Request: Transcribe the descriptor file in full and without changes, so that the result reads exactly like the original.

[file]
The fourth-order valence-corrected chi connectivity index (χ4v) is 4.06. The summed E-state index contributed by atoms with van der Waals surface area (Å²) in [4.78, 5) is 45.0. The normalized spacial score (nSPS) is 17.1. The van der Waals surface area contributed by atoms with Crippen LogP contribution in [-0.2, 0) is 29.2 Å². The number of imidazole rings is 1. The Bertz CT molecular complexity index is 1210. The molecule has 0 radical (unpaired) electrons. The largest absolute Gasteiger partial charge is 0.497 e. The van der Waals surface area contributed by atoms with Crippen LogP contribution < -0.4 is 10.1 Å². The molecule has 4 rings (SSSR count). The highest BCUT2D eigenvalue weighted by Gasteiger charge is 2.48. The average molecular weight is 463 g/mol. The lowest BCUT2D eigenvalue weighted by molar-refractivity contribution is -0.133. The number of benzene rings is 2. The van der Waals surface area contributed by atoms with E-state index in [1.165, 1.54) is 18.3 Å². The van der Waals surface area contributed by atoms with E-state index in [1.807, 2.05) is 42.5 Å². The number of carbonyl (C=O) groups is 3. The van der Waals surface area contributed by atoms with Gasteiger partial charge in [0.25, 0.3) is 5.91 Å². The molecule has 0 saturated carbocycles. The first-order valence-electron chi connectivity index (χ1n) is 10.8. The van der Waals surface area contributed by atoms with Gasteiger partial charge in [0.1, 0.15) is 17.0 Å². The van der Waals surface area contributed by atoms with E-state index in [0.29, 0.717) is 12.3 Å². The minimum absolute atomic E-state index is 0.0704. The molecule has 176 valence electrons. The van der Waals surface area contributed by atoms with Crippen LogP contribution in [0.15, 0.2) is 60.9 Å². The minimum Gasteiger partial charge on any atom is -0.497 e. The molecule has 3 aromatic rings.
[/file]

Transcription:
The fourth-order valence-corrected chi connectivity index (χ4v) is 4.06. The summed E-state index contributed by atoms with van der Waals surface area (Å²) in [4.78, 5) is 45.0. The normalized spacial score (nSPS) is 17.1. The van der Waals surface area contributed by atoms with Crippen LogP contribution in [-0.2, 0) is 29.2 Å². The number of imidazole rings is 1. The Bertz CT molecular complexity index is 1210. The molecule has 0 radical (unpaired) electrons. The largest absolute Gasteiger partial charge is 0.497 e. The van der Waals surface area contributed by atoms with Crippen LogP contribution < -0.4 is 10.1 Å². The molecule has 4 rings (SSSR count). The highest BCUT2D eigenvalue weighted by Gasteiger charge is 2.48. The average molecular weight is 463 g/mol. The lowest BCUT2D eigenvalue weighted by molar-refractivity contribution is -0.133. The number of benzene rings is 2. The van der Waals surface area contributed by atoms with E-state index in [1.165, 1.54) is 18.3 Å². The van der Waals surface area contributed by atoms with E-state index in [1.807, 2.05) is 42.5 Å². The number of carbonyl (C=O) groups is 3. The van der Waals surface area contributed by atoms with Gasteiger partial charge in [0.25, 0.3) is 5.91 Å². The molecule has 0 saturated carbocycles. The first-order valence-electron chi connectivity index (χ1n) is 10.8. The van der Waals surface area contributed by atoms with Gasteiger partial charge in [0.1, 0.15) is 17.0 Å². The van der Waals surface area contributed by atoms with E-state index in [0.29, 0.717) is 12.3 Å². The minimum absolute atomic E-state index is 0.0704. The molecule has 176 valence electrons. The van der Waals surface area contributed by atoms with Crippen LogP contribution in [0.15, 0.2) is 60.9 Å². The minimum Gasteiger partial charge on any atom is -0.497 e. The molecule has 3 aromatic rings.